Democrats take control of the House as a new, diverse Congress convenes


Democratic House Minority Leader Nancy Pelosi (R) and Democratic Senate Minority Leader Chuck Schumer (C) speak to the media, Thursday, as lawmakers prepare to vote on a new budget resolution to avert a government shutdown.

WASHINGTON – A new U.S. Congress convened at noon on Thursday, ushering in a record number of women and racially diverse lawmakers and a new era of divided government with a Democratic-led House that promises greater oversight of the Trump administration.

Following eight years in the minority, Democrats are taking control of the House after winning a net 40 seats during the midterm elections. That’s their biggest gain since the post-Watergate election of 1974 when Democrats picked up 49 seats.

The clerk announced the receipt of credentials of members, noting that a North Carolina Republican, Mark Harris, who faces allegations of election fraud, would not be seated.

Republicans kept control of the Senate after picking up two seats, expanding their narrow margin to 53 seats.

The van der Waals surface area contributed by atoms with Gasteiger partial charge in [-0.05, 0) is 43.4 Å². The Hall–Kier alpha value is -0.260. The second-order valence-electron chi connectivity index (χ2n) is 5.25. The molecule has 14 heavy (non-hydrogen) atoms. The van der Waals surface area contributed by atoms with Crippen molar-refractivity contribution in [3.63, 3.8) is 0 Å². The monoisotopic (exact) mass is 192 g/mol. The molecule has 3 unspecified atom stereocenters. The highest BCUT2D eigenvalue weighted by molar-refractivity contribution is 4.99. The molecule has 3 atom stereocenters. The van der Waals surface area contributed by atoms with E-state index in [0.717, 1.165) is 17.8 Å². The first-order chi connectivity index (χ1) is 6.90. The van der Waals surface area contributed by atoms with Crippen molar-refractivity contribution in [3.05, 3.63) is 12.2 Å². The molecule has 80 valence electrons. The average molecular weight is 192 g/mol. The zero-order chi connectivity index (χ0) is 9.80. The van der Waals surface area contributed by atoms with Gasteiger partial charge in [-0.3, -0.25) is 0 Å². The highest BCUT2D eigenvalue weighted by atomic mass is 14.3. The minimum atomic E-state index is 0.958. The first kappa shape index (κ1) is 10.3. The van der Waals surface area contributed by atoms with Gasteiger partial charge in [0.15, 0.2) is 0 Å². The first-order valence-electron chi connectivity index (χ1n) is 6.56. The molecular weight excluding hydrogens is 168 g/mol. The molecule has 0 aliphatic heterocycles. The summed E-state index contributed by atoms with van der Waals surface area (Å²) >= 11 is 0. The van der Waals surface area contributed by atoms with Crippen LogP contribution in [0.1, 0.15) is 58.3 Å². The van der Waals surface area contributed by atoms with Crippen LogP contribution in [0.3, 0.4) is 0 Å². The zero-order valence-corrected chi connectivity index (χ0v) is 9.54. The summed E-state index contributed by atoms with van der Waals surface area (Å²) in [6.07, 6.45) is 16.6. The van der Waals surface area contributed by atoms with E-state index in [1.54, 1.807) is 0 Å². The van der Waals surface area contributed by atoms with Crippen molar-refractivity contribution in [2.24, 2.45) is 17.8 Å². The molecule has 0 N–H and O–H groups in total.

Nancy Pelosi, the only woman to have ever served as House speaker, is expected to be re-elected to the post in one of the first orders of business for the new Congress. She pledged, in prepared remarks, that this Congress “will be transparent, bipartisan and unifying.”

Rep. Hakeem Jeffries, D-N.Y., chairman of the House Democratic caucus, gave a rousing speech to put Pelosi’s name in nomination to be Speaker. He began by citing a Psalm to describe Democrats’ return to control of the House. “Weeping may last through the night, but joy comes with the morning.”

Jeffries credited her with everything from rescuing the auto industry to saving Social Security. And, he said, “Nancy Pelosi is just getting started.”

“Let me be clear, House Democrats are down with N.D.P,” Jeffries said, referring to her full name Nancy D’Alesandro Pelosi. The Democrats erupted in applause.

When Rep. Liz Cheney, R-Wyo., nominated GOP Rep. Kevin McCarthy to be speaker, Republicans stood and cheered as she called for a wall to be built along the border with Mexico.

Democrats just stared.

As the votes were cast for Speaker, a number of Democrats did not support Pelosi, while others were zealous in their support.

Moderate Democrat Jim Cooper, who represents Nashville, voted “present,” saying his stance is consistent his eight-year push for new Democratic leadership and there was no rival Democratic nominee to support.

Fellow Tennessean, Rep. Steve Cohen, who represents Memphis, said he was voting for Pelosi to “make America great again” – a reference to President Donald Trump’s signature political slogan.